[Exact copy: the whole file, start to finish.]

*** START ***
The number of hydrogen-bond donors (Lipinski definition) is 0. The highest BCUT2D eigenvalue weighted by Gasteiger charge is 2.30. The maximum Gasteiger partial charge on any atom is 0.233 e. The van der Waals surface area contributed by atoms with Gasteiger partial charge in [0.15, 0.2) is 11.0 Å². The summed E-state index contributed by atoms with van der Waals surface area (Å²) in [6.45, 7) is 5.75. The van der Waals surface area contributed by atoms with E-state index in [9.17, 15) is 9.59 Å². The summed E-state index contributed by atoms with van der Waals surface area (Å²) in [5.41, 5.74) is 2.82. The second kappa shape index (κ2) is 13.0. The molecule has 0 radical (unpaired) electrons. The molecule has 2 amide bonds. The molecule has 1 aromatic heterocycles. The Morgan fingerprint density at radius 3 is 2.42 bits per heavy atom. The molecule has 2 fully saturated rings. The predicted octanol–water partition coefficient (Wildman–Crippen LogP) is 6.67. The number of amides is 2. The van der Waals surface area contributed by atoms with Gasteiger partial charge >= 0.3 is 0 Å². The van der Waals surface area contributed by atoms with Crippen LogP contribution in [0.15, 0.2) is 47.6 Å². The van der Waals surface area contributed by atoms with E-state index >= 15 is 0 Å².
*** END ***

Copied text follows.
The number of hydrogen-bond donors (Lipinski definition) is 0. The highest BCUT2D eigenvalue weighted by Gasteiger charge is 2.30. The maximum Gasteiger partial charge on any atom is 0.233 e. The van der Waals surface area contributed by atoms with Gasteiger partial charge in [0.15, 0.2) is 11.0 Å². The summed E-state index contributed by atoms with van der Waals surface area (Å²) in [6.45, 7) is 5.75. The van der Waals surface area contributed by atoms with E-state index in [9.17, 15) is 9.59 Å². The summed E-state index contributed by atoms with van der Waals surface area (Å²) in [5.41, 5.74) is 2.82. The second kappa shape index (κ2) is 13.0. The molecule has 0 radical (unpaired) electrons. The molecule has 2 amide bonds. The molecule has 1 aromatic heterocycles. The Morgan fingerprint density at radius 3 is 2.42 bits per heavy atom. The molecule has 2 fully saturated rings. The predicted octanol–water partition coefficient (Wildman–Crippen LogP) is 6.67. The number of amides is 2. The van der Waals surface area contributed by atoms with Gasteiger partial charge >= 0.3 is 0 Å². The van der Waals surface area contributed by atoms with Crippen LogP contribution in [0.15, 0.2) is 47.6 Å². The van der Waals surface area contributed by atoms with E-state index >= 15 is 0 Å².